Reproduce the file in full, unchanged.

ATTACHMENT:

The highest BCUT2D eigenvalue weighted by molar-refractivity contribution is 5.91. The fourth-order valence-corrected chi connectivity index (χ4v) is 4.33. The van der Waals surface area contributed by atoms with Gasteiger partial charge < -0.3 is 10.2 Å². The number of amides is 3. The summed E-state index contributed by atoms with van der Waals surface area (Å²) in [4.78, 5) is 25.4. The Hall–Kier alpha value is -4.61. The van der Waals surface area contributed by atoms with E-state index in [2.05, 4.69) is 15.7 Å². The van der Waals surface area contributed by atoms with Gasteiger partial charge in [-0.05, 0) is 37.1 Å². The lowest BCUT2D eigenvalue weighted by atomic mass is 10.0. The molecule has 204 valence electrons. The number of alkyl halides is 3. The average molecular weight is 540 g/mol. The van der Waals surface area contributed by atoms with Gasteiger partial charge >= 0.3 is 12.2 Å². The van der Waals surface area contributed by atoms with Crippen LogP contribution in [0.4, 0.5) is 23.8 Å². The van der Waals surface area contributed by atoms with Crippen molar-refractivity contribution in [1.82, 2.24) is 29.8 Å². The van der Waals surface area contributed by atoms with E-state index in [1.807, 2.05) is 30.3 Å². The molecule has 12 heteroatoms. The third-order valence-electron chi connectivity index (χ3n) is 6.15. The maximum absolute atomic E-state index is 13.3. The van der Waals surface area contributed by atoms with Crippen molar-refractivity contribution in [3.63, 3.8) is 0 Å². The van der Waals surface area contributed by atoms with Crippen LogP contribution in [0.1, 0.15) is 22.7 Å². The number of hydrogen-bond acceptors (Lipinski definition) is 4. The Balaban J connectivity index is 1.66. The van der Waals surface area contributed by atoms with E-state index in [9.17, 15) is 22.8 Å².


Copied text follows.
The highest BCUT2D eigenvalue weighted by molar-refractivity contribution is 5.91. The fourth-order valence-corrected chi connectivity index (χ4v) is 4.33. The van der Waals surface area contributed by atoms with Gasteiger partial charge < -0.3 is 10.2 Å². The number of amides is 3. The summed E-state index contributed by atoms with van der Waals surface area (Å²) in [4.78, 5) is 25.4. The Hall–Kier alpha value is -4.61. The van der Waals surface area contributed by atoms with E-state index in [2.05, 4.69) is 15.7 Å². The van der Waals surface area contributed by atoms with Gasteiger partial charge in [-0.05, 0) is 37.1 Å². The lowest BCUT2D eigenvalue weighted by atomic mass is 10.0. The molecule has 204 valence electrons. The number of alkyl halides is 3. The average molecular weight is 540 g/mol. The van der Waals surface area contributed by atoms with Gasteiger partial charge >= 0.3 is 12.2 Å². The van der Waals surface area contributed by atoms with Crippen LogP contribution in [0.4, 0.5) is 23.8 Å². The van der Waals surface area contributed by atoms with Crippen molar-refractivity contribution in [1.82, 2.24) is 29.8 Å². The van der Waals surface area contributed by atoms with E-state index in [1.807, 2.05) is 30.3 Å². The molecule has 12 heteroatoms. The third-order valence-electron chi connectivity index (χ3n) is 6.15. The maximum absolute atomic E-state index is 13.3. The van der Waals surface area contributed by atoms with Crippen molar-refractivity contribution in [3.63, 3.8) is 0 Å². The van der Waals surface area contributed by atoms with Crippen LogP contribution in [0.1, 0.15) is 22.7 Å². The number of hydrogen-bond acceptors (Lipinski definition) is 4. The Balaban J connectivity index is 1.66. The van der Waals surface area contributed by atoms with E-state index in [9.17, 15) is 22.8 Å².